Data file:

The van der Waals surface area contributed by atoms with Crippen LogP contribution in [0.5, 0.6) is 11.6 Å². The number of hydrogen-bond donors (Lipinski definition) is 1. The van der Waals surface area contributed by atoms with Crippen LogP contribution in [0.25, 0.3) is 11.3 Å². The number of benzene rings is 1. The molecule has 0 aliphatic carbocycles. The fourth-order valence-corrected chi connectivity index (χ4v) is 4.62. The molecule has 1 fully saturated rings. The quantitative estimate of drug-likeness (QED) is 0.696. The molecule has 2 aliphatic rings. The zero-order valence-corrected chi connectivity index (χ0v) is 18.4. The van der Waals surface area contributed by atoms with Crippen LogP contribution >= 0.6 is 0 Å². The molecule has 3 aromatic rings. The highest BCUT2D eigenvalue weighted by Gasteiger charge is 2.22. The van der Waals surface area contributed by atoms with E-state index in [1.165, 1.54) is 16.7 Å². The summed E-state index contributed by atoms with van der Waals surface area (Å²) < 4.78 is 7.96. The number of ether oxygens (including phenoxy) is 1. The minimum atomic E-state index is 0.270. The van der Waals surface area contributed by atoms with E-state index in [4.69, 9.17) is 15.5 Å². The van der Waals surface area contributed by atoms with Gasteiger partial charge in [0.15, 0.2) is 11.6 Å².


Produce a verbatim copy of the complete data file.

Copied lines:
The van der Waals surface area contributed by atoms with Crippen LogP contribution in [0.5, 0.6) is 11.6 Å². The number of hydrogen-bond donors (Lipinski definition) is 1. The van der Waals surface area contributed by atoms with Crippen LogP contribution in [0.25, 0.3) is 11.3 Å². The number of benzene rings is 1. The molecule has 0 aliphatic carbocycles. The fourth-order valence-corrected chi connectivity index (χ4v) is 4.62. The molecule has 1 fully saturated rings. The quantitative estimate of drug-likeness (QED) is 0.696. The molecule has 2 aliphatic rings. The zero-order valence-corrected chi connectivity index (χ0v) is 18.4. The van der Waals surface area contributed by atoms with Crippen LogP contribution >= 0.6 is 0 Å². The molecule has 3 aromatic rings. The highest BCUT2D eigenvalue weighted by Gasteiger charge is 2.22. The van der Waals surface area contributed by atoms with E-state index in [1.165, 1.54) is 16.7 Å². The summed E-state index contributed by atoms with van der Waals surface area (Å²) < 4.78 is 7.96. The number of ether oxygens (including phenoxy) is 1. The minimum atomic E-state index is 0.270. The van der Waals surface area contributed by atoms with E-state index in [4.69, 9.17) is 15.5 Å². The van der Waals surface area contributed by atoms with Gasteiger partial charge in [0.15, 0.2) is 11.6 Å².